Monday 17 December 2018

'You're somebody's mum, so you've got to hold it together' - TV presenter on son's (17) shock diagnosis

Undated handout photo issued by Tina Price Consultants of Philippa Forrester with her son Fred, 17, as the former Robot Wars presenter has revealed she thought she was going to lose her son after learning he had a brain tumour. Photo: Charlie Hamilton James/PA Wire
Undated handout photo issued by Tina Price Consultants of Philippa Forrester with her son Fred, 17, as the former Robot Wars presenter has revealed she thought she was going to lose her son after learning he had a brain tumour. Photo: Charlie Hamilton James/PA Wire
Independent.ie Newsdesk

Independent.ie Newsdesk

Former Robot Wars presenter Philippa Forrester has revealed she thought she was going to lose her teenage son after learning he had a brain tumour.

The broadcaster's son, Fred, 17, suffered a seizure and smashed his head against a wall before doctors discovered an "absolutely massive" brain tumour in 2016 which turned out to be cancerous.

Undated handout photo issued by Tina Price Consultants of Philippa Forrester's son Fred, 17, in hospital. The former Robot Wars presenter has revealed she thought she was going to lose her son after learning he had a brain tumour. Photo: Charlie Hamilton James/PA Wire
Undated handout photo issued by Tina Price Consultants of Philippa Forrester's son Fred, 17, in hospital. The former Robot Wars presenter has revealed she thought she was going to lose her son after learning he had a brain tumour. Photo: Charlie Hamilton James/PA Wire

The youngster underwent a four-hour surgery to remove the tumour which was found to be PNGT glioma, a little-known cancer often diagnosed in teenagers.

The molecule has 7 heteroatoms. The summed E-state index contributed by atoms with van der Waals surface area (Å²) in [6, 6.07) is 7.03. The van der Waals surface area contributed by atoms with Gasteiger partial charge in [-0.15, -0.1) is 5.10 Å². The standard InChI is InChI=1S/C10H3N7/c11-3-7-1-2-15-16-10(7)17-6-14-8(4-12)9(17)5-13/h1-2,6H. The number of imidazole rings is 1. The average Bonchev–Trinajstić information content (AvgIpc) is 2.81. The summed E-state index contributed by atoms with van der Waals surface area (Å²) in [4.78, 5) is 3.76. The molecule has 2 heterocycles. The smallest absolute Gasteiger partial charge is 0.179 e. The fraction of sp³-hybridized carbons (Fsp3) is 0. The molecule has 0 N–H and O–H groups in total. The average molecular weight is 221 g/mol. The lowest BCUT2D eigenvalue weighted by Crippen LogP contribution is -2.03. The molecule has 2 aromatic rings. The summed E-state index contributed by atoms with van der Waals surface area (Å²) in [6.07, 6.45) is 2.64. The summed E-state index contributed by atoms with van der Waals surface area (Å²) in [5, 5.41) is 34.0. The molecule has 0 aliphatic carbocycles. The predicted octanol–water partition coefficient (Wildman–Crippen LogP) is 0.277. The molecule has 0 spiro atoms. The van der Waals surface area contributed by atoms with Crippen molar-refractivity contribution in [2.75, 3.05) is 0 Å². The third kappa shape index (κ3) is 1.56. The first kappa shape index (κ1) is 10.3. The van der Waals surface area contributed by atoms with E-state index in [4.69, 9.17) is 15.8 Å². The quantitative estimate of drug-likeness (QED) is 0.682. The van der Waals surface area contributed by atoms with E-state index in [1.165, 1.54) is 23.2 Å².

After doctors told her the initial diagnosis, Forrester, 49, said she "went to the bathroom and vomited in shock" in an interview with the Daily Telegraph.

The ex-Tomorrow's World presenter now lives in the US with her husband, photojournalist Charlie Hamilton James, and Fred was flown to a children's hospital in Salt Lake City, Utah, where he was admitted to a neurology ward.

She recalled: "It was like being in a dream. As we flew over the mountains I just looked down and thought, 'I don't know if he's ever going to see them again.' But you don't panic because you're somebody's mum, so you've got to hold it together."

Forrester is now attempting to raise awareness of early diagnosis for Brain Tumour Awareness month.

She told the newspaper: "Early diagnosis is key.

"If I hadn't taken him to the eye doctor we could have lost him. Often the tumour isn't spotted and the person just dies because there isn't time to save them. We have been incredibly lucky."

Brain Tumour Awareness month takes place throughout March and is organised by a number of groups including The Brain Tumour Charity, which runs the HeadSmart campaign.

Press Association

Today's news headlines, directly to your inbox every morning.

Editors Choice

Also in World News